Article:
Obesity, diabetes, tooth decay – now there's another risk of eating too much sugar to add to the list: death by overdose.

It's good to know your limits on the night of Halloween, and the American Chemical Society have helpfully worked out exactly how many trick-or-treat sweets you'd need to eat before suffering death by sugar.

Each of us has a different maximum sweet capacity. One of the main factors is body weight. You can calculate your own personal limit using the box below.

If you do decide to go overboard and pass your limit – or if you already have – then don't panic yet, for a few of reasons.

First, this calculation is based on the amount of sugar per kilogram of bodyweight that it takes to kill rats, not humans. That kind of trial, surprisingly, hasn't been carried out on people so far.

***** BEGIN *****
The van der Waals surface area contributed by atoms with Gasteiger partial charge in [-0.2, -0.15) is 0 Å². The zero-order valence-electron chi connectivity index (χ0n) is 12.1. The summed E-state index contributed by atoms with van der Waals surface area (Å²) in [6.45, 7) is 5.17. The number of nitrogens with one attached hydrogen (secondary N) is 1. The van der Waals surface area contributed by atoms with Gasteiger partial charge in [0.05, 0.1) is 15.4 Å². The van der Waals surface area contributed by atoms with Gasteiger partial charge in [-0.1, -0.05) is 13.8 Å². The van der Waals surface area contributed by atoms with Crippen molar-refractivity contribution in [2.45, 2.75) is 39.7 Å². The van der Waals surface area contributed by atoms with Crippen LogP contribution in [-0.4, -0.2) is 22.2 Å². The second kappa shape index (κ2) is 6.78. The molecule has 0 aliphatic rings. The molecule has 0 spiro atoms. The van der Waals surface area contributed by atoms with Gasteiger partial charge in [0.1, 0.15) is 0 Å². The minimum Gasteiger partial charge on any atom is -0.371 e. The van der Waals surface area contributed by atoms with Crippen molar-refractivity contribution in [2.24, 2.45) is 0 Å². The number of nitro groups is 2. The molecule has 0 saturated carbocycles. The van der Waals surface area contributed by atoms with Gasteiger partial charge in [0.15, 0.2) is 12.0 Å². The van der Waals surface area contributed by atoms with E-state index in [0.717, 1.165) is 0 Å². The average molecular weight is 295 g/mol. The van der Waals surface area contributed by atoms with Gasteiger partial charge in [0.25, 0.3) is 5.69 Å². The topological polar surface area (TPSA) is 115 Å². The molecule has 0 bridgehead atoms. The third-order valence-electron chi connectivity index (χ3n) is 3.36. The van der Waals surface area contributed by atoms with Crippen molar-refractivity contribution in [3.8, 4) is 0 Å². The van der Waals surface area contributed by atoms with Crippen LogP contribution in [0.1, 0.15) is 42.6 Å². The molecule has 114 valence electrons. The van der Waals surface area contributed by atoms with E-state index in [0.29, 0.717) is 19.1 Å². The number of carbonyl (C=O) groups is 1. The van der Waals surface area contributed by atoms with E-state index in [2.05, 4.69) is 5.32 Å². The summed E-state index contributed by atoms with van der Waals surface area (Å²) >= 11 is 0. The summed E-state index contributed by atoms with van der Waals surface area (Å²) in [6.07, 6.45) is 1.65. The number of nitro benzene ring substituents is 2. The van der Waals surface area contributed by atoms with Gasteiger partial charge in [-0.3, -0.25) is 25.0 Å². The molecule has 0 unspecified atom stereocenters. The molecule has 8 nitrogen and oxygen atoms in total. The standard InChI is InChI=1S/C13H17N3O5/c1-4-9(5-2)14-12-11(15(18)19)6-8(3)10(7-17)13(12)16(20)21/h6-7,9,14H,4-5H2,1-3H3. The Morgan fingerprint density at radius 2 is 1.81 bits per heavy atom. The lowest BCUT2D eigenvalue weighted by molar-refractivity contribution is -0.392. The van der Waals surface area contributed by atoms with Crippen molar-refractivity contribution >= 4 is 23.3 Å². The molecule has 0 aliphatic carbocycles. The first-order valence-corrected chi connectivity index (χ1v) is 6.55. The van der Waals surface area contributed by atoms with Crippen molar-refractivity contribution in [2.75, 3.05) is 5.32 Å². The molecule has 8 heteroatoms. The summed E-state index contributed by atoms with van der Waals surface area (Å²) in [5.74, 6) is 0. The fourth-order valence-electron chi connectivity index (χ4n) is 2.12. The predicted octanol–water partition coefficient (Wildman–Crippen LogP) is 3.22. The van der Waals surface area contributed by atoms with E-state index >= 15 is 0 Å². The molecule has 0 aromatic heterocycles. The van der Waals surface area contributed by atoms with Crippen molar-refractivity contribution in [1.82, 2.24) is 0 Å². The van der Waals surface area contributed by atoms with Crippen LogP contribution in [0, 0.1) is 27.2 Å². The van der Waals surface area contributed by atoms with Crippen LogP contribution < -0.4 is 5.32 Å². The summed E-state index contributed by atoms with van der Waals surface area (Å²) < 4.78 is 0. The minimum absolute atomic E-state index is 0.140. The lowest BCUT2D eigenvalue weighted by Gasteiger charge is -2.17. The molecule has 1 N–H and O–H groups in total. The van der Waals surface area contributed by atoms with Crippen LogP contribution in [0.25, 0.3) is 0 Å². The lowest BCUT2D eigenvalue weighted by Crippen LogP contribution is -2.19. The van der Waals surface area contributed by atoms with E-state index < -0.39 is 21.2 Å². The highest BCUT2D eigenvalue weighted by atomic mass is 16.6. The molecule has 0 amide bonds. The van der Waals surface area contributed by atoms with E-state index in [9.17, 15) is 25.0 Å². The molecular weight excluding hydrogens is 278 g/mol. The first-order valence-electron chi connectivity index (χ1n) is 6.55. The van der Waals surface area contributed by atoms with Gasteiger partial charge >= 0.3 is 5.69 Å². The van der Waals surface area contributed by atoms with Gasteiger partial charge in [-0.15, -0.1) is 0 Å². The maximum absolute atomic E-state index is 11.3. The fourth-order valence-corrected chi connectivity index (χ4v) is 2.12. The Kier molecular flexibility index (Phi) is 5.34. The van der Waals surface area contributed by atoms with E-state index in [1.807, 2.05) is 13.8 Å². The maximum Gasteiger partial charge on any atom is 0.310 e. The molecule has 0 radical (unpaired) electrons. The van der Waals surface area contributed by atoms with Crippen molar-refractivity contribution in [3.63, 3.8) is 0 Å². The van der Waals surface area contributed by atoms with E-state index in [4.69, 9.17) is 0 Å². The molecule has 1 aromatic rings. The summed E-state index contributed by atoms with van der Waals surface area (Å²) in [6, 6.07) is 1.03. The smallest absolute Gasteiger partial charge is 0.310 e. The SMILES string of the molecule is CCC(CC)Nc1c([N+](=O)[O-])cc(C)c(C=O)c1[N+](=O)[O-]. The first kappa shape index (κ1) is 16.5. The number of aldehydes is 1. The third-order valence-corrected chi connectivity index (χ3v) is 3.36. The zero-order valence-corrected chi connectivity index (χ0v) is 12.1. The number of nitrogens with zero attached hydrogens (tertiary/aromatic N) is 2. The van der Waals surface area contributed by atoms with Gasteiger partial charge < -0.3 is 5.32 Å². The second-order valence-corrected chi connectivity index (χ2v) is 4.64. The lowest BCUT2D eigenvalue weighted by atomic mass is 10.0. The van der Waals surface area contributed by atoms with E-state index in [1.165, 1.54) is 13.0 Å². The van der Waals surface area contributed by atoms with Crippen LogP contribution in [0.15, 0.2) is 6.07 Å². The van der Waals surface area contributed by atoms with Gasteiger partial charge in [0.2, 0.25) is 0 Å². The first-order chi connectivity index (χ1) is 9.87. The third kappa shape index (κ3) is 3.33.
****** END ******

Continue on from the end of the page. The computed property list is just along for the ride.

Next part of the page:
Second, the calculation only finds the dose that kills half of the rats in a test population. So lucky rats can still eat that much sugar and live to see another day.

What's your limit?

Step 1: multiply your weight in kg by 29.7

Step 2: divide this number by 9.3

This is the number of average-sized sweets you'd have to eat all in one go to stand a 50:50 chance of dying.

Third, you have to eat the candy all at once for the calculation to be accurate.

It is pretty difficult to eat hundreds of sweets instantaneously, however big your mouth.

So how do your figures stack up? According to the American Chemical Society, the average number of sweets an American would have to eat to have a fifty-fifty chance of dying is 262.

That's 22,000 calories – more than ten days' recommended energy intake for a woman.

Sweets have a sinister side